Discussion and Analysis by Grace Gliksten:
This article discusses the implications of Catalonia’s independence referendum over the weekend. Following a period of considerable Euro strength, the political uncertainty threatens to halt its gains and shroud the Eurozone economy within doubt.
Falling somewhere between a centrist and a social democrat, Carles Puigdemont started his political career relatively late. He was elected a member of the opposition at Girona City Hall in 2007, followed four years later by his promotion to elected mayor. In 2016, Puigdemont won a vote of confidence in the Catalan Parliament to be named the new President. Born in 1962, Puigdemont worked as a journalist, having dropped out of University. Puigdemont began his political career in the 1980s, founding the Girona district of Juventut Nacionalista de Catalunya.
Puigdemont has been fighting to establish an independent Catalonian state since he took office in January 2016, calling the referendum in June. The second manifestation of this dream gripped markets early this week, damaging Spanish equities and bonds with a mild spill-over into the Eurozone. A fanatic about Catalonian independence; he told Al Jazeera that the wish of Catalans to execute the forbidden referendum “is unstoppable”.
Over the last six years he has been involved in organised demonstrations, and was a protagonist in the last referendum for Catalonian independence, in 2014. Although there was an 80% vote in favour of independence in 2014, the turnout was a meagre 37%. Whilst the most recent referendum has been more decisive in terms of turnout and result, it still paints a picture of uncertainty about the true will of the electorate.
The character and background of Puigdemont individually may prove critical to markets in the next 24 hours. Should the President of Catalonia declare independence following this controversial referendum, the uncertainty effect derived from an area accounting for around 20% of Spanish GDP becoming independent could be catastrophic. It would draw in concerns of fiscal sustainability, both with respect to Spain and Catalonia. Although less salient, the budgetary contributions and fiscal burden sharing within the Union would be upset.
Puigdemont’s involvement in the most recent referendum has not come without risk; Spain’s chief public prosecutor has even refused to rule out ordering the arrest of Catalonia’s president, adding Puigdemont could be charged with civil disobedience and misuse of public funds. Pushing two illegal and non-binding referendums in three years shows a level of desperation by the Catalan government’s fight for independence. Turnout was only 42%, which although roughly 5% up from the referendum three years prior, does in fact indicate that the results do not represent the true desires of the electorate.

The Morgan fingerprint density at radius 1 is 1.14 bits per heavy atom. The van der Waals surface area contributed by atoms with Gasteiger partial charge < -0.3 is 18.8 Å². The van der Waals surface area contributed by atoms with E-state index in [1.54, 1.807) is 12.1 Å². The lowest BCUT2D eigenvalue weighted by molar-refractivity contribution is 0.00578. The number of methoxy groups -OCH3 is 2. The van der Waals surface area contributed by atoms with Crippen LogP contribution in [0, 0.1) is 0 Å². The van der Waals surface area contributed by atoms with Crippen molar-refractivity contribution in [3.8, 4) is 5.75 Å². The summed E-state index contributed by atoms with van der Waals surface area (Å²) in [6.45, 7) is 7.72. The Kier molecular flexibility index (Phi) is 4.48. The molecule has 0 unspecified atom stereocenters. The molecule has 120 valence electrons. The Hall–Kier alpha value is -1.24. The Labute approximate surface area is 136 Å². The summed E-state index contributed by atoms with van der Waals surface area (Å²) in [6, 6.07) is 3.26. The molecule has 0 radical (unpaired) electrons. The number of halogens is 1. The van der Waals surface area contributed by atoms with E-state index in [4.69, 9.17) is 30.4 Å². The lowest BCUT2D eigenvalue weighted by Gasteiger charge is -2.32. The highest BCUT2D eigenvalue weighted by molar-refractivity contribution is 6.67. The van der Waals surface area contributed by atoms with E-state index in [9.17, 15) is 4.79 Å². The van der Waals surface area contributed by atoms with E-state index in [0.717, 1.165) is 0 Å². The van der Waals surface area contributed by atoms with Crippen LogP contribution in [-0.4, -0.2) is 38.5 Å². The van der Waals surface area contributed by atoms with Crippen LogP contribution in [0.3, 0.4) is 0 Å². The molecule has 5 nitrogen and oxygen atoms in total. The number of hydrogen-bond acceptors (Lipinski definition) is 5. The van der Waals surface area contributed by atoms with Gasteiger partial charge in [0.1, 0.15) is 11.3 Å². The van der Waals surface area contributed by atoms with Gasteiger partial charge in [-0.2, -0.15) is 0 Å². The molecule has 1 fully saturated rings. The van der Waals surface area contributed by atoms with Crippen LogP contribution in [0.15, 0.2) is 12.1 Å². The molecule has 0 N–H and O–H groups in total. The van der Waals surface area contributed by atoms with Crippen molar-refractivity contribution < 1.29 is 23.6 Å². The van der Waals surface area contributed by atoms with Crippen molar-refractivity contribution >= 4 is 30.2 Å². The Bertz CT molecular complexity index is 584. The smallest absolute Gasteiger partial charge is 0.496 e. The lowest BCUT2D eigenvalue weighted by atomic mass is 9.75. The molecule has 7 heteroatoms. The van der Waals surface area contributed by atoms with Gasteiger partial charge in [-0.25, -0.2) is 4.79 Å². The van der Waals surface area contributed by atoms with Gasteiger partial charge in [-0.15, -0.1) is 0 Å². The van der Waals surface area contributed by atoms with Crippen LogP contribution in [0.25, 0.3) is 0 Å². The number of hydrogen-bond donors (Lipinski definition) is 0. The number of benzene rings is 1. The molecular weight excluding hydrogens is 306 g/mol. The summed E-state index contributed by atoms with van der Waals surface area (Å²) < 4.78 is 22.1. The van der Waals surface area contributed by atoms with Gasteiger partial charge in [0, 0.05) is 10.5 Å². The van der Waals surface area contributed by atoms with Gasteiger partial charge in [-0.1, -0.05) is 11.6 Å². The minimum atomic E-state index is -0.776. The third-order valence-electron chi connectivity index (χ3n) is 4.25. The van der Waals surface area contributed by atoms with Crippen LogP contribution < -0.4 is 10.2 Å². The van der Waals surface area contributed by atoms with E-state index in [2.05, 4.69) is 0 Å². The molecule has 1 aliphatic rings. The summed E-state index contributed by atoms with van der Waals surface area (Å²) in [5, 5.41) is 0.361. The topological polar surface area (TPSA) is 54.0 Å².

Given Puigdemont’s involvement in organised demonstrations, the first, failed, Catalonian referendum and antagonising comments, we might expect his fanaticism regarding independence to guide his political actions. The political power to invoke an independence claim lies with the President. Ultimately, therefore, we may expect his individual motivations to exploit what is a weak, contentious and unconvincing mandate to achieve independence from Spain. While the idiosyncrasies of this weekend’s referendum may be considered by some to mitigate against the illegality of the referendum and mandate generated therein, Puigdemont represents a considerable political risk in himself.
Whether the reasons people did not come out to vote were down to the fear surrounding the harsh response from the Spanish police or the illegitimate feeling projected by the Spanish government, it is not clear. The Catalan Government are suggesting that 770,000 votes were lost as a result of police crackdowns, however taking this figure into account only pushes the turnout to just over 50%. It can still be argued that only 37.36% of the overall electorate voted for independence, which again further illustrates the illegitimacy of the independence result. According to a June poll, support for an autonomous Catalan state has fallen from 44.3% in March to 41.1%.
Without a true and legal referendum, the views of the people will not be truly understood. What is clear is that Spain’s complicated relationship with Catalonia is headed towards the unknown. The harsh police response, coupled with the threats of suspending Catalan autonomy if the decision did come through, can be interpreted as a deep-rooted fear by the Spanish government in the people of Catalonia voting to become independent from Spain. However, this could also be a situation of a politician representing their own ideals instead of the electorate as a whole. Puigdemont’s humble and local beginnings can be used to understand his strong belief in an independent Catalonia, however can also show his inability to understand the real attitudes of the electorate.
Ultimately, the progression of the Catalonian independence referendum reinstalls political risk at the heart of the Spanish nation, European Union and Eurozone. Should Puigdemont capitalise upon the success which he attests to, considerable political and social fall out, within and without the region, should be expected. Ultimately, this develops investors’ unwillingness to operate within the single currency, particularly the Spanish economy. Identifying whether the resilience and capacity for risk sharing embedded within the Eurozone is sufficient to annul or insulate this crisis from the wider macroeconomy will be a critical when evaluating the impact of Catalonia’s referendum.
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